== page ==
NEW YORK (Reuters) - A year after watching last year’s final on television, Rafa Nadal is back in New York, revitalized and ready to make up for lost time at the U.S. Open.
A knee injury forced Nadal to miss the last grand slam of 2012, spoiling his chances of reaching the final for a third straight year.
With Nadal absent, Britain’s Andy Murray went on to win his maiden grand slam title, beating Novak Djokovic in a five-set thriller.
“When I was in that period of time outside of the tour I didn’t follow the tour every week, because at the end I was focused on my recovery,” Nadal told reporters at Flushing Meadows ahead of Monday’s opening play.
“But a few matches you cannot miss, and for sure I watched all the final. It was a great final.”
This time Nadal is back, fully fit and at the top of his game, having won back-to-back Masters events at Montreal and Cincinnati.
Nadal also missed this year’s Australian Open but has been in great form since making his comeback, winning a record eighth French Open in June.
Because of his knee problems, Nadal has had to adjust his game for the North American hardcourt season, playing more aggressively to reduce the pounding on his legs, and he seems to have found the perfect balance.
“I think you can play aggressive when you are playing well. That’s the first and important thing,” the left-hander said.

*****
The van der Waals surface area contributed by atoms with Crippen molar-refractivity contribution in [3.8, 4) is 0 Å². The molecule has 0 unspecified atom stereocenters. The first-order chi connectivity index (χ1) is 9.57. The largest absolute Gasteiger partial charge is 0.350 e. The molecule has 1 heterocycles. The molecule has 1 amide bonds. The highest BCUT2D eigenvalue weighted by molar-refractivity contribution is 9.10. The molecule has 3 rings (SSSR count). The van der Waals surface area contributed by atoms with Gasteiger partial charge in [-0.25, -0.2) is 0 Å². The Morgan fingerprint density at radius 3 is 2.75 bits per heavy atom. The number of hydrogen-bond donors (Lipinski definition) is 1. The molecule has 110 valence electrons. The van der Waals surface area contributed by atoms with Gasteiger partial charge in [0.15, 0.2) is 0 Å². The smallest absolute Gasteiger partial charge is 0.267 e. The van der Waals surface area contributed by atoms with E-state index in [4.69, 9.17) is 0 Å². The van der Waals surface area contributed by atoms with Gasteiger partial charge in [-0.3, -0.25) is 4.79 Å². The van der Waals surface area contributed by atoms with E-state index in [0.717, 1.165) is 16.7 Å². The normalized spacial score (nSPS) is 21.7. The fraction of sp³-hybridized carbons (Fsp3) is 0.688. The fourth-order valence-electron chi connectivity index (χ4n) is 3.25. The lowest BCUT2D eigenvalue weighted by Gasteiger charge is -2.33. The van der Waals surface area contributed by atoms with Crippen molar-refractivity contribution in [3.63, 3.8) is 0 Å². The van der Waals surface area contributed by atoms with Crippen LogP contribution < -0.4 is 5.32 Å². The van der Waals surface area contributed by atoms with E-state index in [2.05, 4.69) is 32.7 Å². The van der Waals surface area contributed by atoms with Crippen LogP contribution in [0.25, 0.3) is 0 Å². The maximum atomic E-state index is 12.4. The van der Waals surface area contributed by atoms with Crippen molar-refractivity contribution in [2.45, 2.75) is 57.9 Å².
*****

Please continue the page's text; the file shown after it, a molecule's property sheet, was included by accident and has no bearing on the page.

”It’s true I‘m trying to take the ball a little bit early and that I worked on my game to be a little bit more aggressive.
“But at the same time, it’s true that in the past when I was playing well on this surface I had good success too, so it’s not something crazy that changed today.”
Nadal’s absence from last year’s U.S. Open could have another positive effect, helping him regain the number one ranking from Djokovic because he has no points to defend.
Nadal, currently ranked second, can overtake the Serbian if he wins the U.S. Open and Djokovic fails to reach the final.
“This tournament will make the difference. It’s true that I am having a great season. I am in a positive position,” said Nadal, who has won nine titles in 2013.
”I‘m gonna try...but being number one is not my goal. My goal is be healthy, have the chance to be competitive, and finish the year with a good feeling and having the chance to play well.
“If I am number one, it will be amazing, amazing season for me.”
Reporting by Julian Linden; editing by Gene Cherry